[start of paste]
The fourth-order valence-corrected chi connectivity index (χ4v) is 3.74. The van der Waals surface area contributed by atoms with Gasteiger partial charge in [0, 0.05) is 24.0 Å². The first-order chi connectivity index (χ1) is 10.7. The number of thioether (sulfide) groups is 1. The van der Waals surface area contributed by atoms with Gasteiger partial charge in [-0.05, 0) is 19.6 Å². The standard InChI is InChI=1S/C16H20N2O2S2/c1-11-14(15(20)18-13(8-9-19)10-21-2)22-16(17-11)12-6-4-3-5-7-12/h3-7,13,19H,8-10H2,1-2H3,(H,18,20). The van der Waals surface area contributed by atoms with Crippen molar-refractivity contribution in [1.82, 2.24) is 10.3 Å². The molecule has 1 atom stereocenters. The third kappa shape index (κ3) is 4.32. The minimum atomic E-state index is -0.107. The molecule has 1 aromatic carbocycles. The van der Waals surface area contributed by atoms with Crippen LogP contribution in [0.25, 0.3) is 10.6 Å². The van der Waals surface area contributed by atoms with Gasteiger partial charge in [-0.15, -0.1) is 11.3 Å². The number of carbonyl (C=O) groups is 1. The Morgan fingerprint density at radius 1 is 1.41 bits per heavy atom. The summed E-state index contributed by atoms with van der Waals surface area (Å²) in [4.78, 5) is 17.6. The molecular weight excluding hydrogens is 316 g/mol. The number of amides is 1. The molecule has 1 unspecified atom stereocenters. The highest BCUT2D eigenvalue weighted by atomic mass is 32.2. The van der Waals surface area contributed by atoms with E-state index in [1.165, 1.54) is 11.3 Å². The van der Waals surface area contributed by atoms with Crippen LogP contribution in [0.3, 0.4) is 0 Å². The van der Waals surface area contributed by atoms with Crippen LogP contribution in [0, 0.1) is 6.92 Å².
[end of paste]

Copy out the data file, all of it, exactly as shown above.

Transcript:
The fourth-order valence-corrected chi connectivity index (χ4v) is 3.74. The van der Waals surface area contributed by atoms with Gasteiger partial charge in [0, 0.05) is 24.0 Å². The first-order chi connectivity index (χ1) is 10.7. The number of thioether (sulfide) groups is 1. The van der Waals surface area contributed by atoms with Gasteiger partial charge in [-0.05, 0) is 19.6 Å². The standard InChI is InChI=1S/C16H20N2O2S2/c1-11-14(15(20)18-13(8-9-19)10-21-2)22-16(17-11)12-6-4-3-5-7-12/h3-7,13,19H,8-10H2,1-2H3,(H,18,20). The van der Waals surface area contributed by atoms with Crippen molar-refractivity contribution in [1.82, 2.24) is 10.3 Å². The molecule has 1 atom stereocenters. The third kappa shape index (κ3) is 4.32. The minimum atomic E-state index is -0.107. The molecule has 1 aromatic carbocycles. The van der Waals surface area contributed by atoms with Crippen LogP contribution in [0.25, 0.3) is 10.6 Å². The van der Waals surface area contributed by atoms with Gasteiger partial charge in [-0.15, -0.1) is 11.3 Å². The number of carbonyl (C=O) groups is 1. The Morgan fingerprint density at radius 1 is 1.41 bits per heavy atom. The summed E-state index contributed by atoms with van der Waals surface area (Å²) in [4.78, 5) is 17.6. The molecular weight excluding hydrogens is 316 g/mol. The number of amides is 1. The molecule has 1 unspecified atom stereocenters. The highest BCUT2D eigenvalue weighted by atomic mass is 32.2. The van der Waals surface area contributed by atoms with E-state index in [1.165, 1.54) is 11.3 Å². The van der Waals surface area contributed by atoms with Crippen LogP contribution in [0.3, 0.4) is 0 Å². The van der Waals surface area contributed by atoms with Crippen LogP contribution in [0, 0.1) is 6.92 Å².